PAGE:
~ S P E C I A L ~ F E A T U R E ~
"Be Like Mike"
an excerpt from the new book
FIRST IN THIRST:
by Darren Rovell
How Gatorade Turned the Science of Sweat
into a Cultural Phenomenon
The excerpt below documents a defining moment for Gatorade:
the decision to enter a $13 million contract with
basketball superstar Michael Jordan. At the time, the
extravagant endorsement was criticized by many in the
advertising community -- until the "Be Like Mike"
commercials hit, enriching the fortunes of both Gatorade
The commercials, considered classics, were drafted in less
than 48 hours! Gutsy decisions by Gatorade executives make
this a compelling case history of brand management.
More information about the book, First In Thirst, and
author Darren Rovell, follows the excerpt.
Be Like Mike
by Darren Rovell
In February 1991, Bill Schmidt, director of sports
marketing for Gatorade, and Michael Jordan's agent, David
Falk, met in Charlotte, North Carolina, the location of the
NBA All-Star Game that year. At a bar, the two started
throwing out numbers for securing Jordan's endorsement for
Gatorade. Schmidt said that he would be willing to commit
to Jordan for five years. But Falk had just finished
reading a story on golfer Jack Nicklaus's marketing deals,
most of which were 10-year deals. He knew that his client
was reaching iconic status like the Golden Bear. When
Schmidt left Falk that night, he was well aware of what it
would take to get Jordan.
Written on a cocktail napkin was, "10 years, seven figures
per year." Falk was prepared for a bidding war. His sources
told him that Whitney Houston was making $1.8 million and
Elton John was being paid more than $2 million by Coke. He
thought his client was on that superstar level, and he knew
that Coke had more cash than Quaker Oat's Gatorade brand.
In a move that might have helped seal the deal for
Gatorade, Jordan prohibited Falk from going back and forth.
"Michael always had a desire to know what people thought he
was worth, as opposed to what I was capable of getting for
him," Falk said. "And so he wanted to know without a
Falk had already told Schmidt what he expected, so he felt
it was only fair to give Chuck Morrison, the head of ethnic
marketing for Coca-Cola, the same parameters -- 10 years,
seven figures per year. Jordan had just turned 28. It
wasn't likely that he would be in the league for 10 more
years. The contract would not include a right to terminate
if Jordan walked off the basketball court. But that was the
price to pay, the risk, for companies that wanted to
continue or forge new relationships with Jordan, whose NBA
championship the year before, 1991, made him complete.
Coca-Cola crumbled under the pressure. It offered a five-
year deal at $750,000 per year. Gatorade stepped up to the
table, satisfying Falk's wishes with a ten-year deal worth
$13.5 million. Jordan would be paid $1 million a year for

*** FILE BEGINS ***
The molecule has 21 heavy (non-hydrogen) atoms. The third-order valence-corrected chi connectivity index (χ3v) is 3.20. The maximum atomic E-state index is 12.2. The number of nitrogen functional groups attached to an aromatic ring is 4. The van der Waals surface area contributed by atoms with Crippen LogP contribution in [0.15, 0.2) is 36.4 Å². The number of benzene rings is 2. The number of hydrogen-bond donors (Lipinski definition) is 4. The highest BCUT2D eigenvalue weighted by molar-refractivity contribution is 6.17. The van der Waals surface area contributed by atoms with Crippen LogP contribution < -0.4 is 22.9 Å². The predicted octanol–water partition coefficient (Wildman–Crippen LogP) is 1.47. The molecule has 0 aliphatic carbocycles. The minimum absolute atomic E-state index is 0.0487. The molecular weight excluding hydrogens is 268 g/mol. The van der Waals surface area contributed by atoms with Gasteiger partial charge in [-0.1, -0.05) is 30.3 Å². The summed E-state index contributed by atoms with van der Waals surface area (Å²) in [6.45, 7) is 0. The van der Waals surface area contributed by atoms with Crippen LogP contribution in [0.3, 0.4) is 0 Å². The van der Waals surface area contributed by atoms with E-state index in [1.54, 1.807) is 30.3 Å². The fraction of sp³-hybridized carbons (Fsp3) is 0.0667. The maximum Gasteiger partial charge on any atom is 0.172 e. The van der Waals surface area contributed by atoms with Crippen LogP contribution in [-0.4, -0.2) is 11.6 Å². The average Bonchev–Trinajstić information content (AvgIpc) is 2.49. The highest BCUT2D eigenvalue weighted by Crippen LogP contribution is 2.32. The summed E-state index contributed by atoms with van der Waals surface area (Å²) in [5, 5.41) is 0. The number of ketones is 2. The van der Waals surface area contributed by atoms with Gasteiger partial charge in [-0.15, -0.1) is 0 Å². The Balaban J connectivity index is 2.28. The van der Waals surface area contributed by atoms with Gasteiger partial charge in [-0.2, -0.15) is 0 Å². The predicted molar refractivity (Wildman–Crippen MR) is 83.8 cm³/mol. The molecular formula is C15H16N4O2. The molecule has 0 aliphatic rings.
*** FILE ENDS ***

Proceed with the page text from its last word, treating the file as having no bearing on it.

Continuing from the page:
seven years, $2 million a year for two years, and $2.5
million for another year. An added bonus in the deal was
that Schmidt had promised that Jordan would be the
exclusive spokesperson for the brand.
"It was the Secretariat strategy," said Quaker marketer
Matt Mannelly, whose brother Pat was devastated to learn of
the switch, since he was the chief financial officer at
Coca-Cola at the time. "While Coke was going to have a
different person all the time, we'd say that we would have
only one horse."
Not only did Gatorade have Jordan, but it prevented Coca-
Cola from using him for its upstart sports drink POWERade,
which was introduced in 1990.
"I think if you had kept Michael with Coca-Cola and the
advertising was well done, they would have been able to
dramatically penetrate Gatorade's dominance in the
marketplace," Falk said.
Falk certainly wasn't complaining. The 10-year deal that
Gatorade had agreed to became the model for every company
looking for a relationship with Jordan. From then on, Falk
insisted that if a company wanted to borrow the tremendous
equity that Jordan had in the endorsement world, it had to
sign a 10-year deal. Companies like Sara Lee and WorldCom
signed on, while others (including McDonald's) decided to
go in a different direction. The Gatorade deal was
completed in principle in the late spring, but Jordan's
contract with Coca-Cola didn't expire until July. In the
meantime, Gatorade officials scrambled to make sure that
they were ready to unveil a commercial as soon as their
contract with Jordan could legally commence.
There was a lot of hesitation at first. Hank Steinbrecher,
who had worked on the Gatorade brand from 1985 to 1990 and
had recently left the company, called Schmidt when he heard
that the company was going to announce a deal with Jordan.
He told his former boss that the thought the deal was a
"I was thinking, 'God, we were growing the brand based on